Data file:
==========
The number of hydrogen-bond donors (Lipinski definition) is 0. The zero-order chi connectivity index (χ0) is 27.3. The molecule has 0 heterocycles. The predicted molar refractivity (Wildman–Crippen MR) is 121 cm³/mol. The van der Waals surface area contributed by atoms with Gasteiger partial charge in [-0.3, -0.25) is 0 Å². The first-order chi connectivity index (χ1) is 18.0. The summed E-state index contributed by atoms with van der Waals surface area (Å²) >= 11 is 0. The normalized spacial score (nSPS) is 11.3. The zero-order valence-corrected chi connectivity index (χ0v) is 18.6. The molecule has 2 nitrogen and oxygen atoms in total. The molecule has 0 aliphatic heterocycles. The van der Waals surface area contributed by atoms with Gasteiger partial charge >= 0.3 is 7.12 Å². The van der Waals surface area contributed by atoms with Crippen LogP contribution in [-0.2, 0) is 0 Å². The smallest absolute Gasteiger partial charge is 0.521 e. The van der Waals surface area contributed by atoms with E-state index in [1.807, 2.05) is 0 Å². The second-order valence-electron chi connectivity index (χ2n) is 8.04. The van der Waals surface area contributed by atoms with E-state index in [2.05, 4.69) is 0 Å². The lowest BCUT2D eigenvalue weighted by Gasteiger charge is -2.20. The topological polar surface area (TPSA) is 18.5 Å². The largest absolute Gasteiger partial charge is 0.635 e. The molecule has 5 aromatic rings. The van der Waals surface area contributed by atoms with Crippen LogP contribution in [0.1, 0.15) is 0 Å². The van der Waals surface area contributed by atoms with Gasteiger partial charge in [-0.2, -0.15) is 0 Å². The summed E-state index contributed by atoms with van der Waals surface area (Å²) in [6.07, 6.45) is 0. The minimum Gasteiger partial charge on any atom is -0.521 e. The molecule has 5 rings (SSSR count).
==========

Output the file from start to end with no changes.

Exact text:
The number of hydrogen-bond donors (Lipinski definition) is 0. The zero-order chi connectivity index (χ0) is 27.3. The molecule has 0 heterocycles. The predicted molar refractivity (Wildman–Crippen MR) is 121 cm³/mol. The van der Waals surface area contributed by atoms with Gasteiger partial charge in [-0.3, -0.25) is 0 Å². The first-order chi connectivity index (χ1) is 18.0. The summed E-state index contributed by atoms with van der Waals surface area (Å²) >= 11 is 0. The normalized spacial score (nSPS) is 11.3. The zero-order valence-corrected chi connectivity index (χ0v) is 18.6. The molecule has 2 nitrogen and oxygen atoms in total. The molecule has 0 aliphatic heterocycles. The van der Waals surface area contributed by atoms with Gasteiger partial charge >= 0.3 is 7.12 Å². The van der Waals surface area contributed by atoms with Crippen LogP contribution in [-0.2, 0) is 0 Å². The smallest absolute Gasteiger partial charge is 0.521 e. The van der Waals surface area contributed by atoms with E-state index in [1.807, 2.05) is 0 Å². The second-order valence-electron chi connectivity index (χ2n) is 8.04. The van der Waals surface area contributed by atoms with E-state index in [2.05, 4.69) is 0 Å². The lowest BCUT2D eigenvalue weighted by Gasteiger charge is -2.20. The topological polar surface area (TPSA) is 18.5 Å². The largest absolute Gasteiger partial charge is 0.635 e. The molecule has 5 aromatic rings. The van der Waals surface area contributed by atoms with Crippen LogP contribution in [0.1, 0.15) is 0 Å². The van der Waals surface area contributed by atoms with Gasteiger partial charge in [-0.2, -0.15) is 0 Å². The summed E-state index contributed by atoms with van der Waals surface area (Å²) in [6.07, 6.45) is 0. The minimum Gasteiger partial charge on any atom is -0.521 e. The molecule has 5 rings (SSSR count).